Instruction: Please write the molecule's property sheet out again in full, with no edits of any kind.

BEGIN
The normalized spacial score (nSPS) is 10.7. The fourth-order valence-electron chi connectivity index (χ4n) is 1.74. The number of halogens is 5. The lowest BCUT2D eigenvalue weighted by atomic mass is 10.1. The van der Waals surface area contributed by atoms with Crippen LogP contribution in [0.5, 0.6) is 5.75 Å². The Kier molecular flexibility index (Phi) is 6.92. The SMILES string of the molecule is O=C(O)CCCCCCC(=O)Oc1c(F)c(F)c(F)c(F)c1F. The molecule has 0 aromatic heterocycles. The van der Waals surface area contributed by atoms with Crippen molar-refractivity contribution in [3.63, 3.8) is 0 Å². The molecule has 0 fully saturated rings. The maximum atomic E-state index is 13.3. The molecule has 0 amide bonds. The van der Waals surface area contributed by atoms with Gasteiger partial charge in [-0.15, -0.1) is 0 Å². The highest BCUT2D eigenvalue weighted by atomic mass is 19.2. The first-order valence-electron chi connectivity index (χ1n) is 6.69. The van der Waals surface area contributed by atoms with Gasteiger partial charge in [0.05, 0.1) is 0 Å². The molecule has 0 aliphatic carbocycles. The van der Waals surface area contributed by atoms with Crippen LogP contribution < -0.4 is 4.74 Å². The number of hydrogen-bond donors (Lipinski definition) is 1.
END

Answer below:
The normalized spacial score (nSPS) is 10.7. The fourth-order valence-electron chi connectivity index (χ4n) is 1.74. The number of halogens is 5. The lowest BCUT2D eigenvalue weighted by atomic mass is 10.1. The van der Waals surface area contributed by atoms with Crippen LogP contribution in [0.5, 0.6) is 5.75 Å². The Kier molecular flexibility index (Phi) is 6.92. The SMILES string of the molecule is O=C(O)CCCCCCC(=O)Oc1c(F)c(F)c(F)c(F)c1F. The molecule has 0 aromatic heterocycles. The van der Waals surface area contributed by atoms with Crippen molar-refractivity contribution in [3.63, 3.8) is 0 Å². The molecule has 0 fully saturated rings. The maximum atomic E-state index is 13.3. The molecule has 0 amide bonds. The van der Waals surface area contributed by atoms with Gasteiger partial charge in [-0.15, -0.1) is 0 Å². The highest BCUT2D eigenvalue weighted by atomic mass is 19.2. The first-order valence-electron chi connectivity index (χ1n) is 6.69. The van der Waals surface area contributed by atoms with Gasteiger partial charge in [0.05, 0.1) is 0 Å². The molecule has 0 aliphatic carbocycles. The van der Waals surface area contributed by atoms with Crippen LogP contribution < -0.4 is 4.74 Å². The number of hydrogen-bond donors (Lipinski definition) is 1.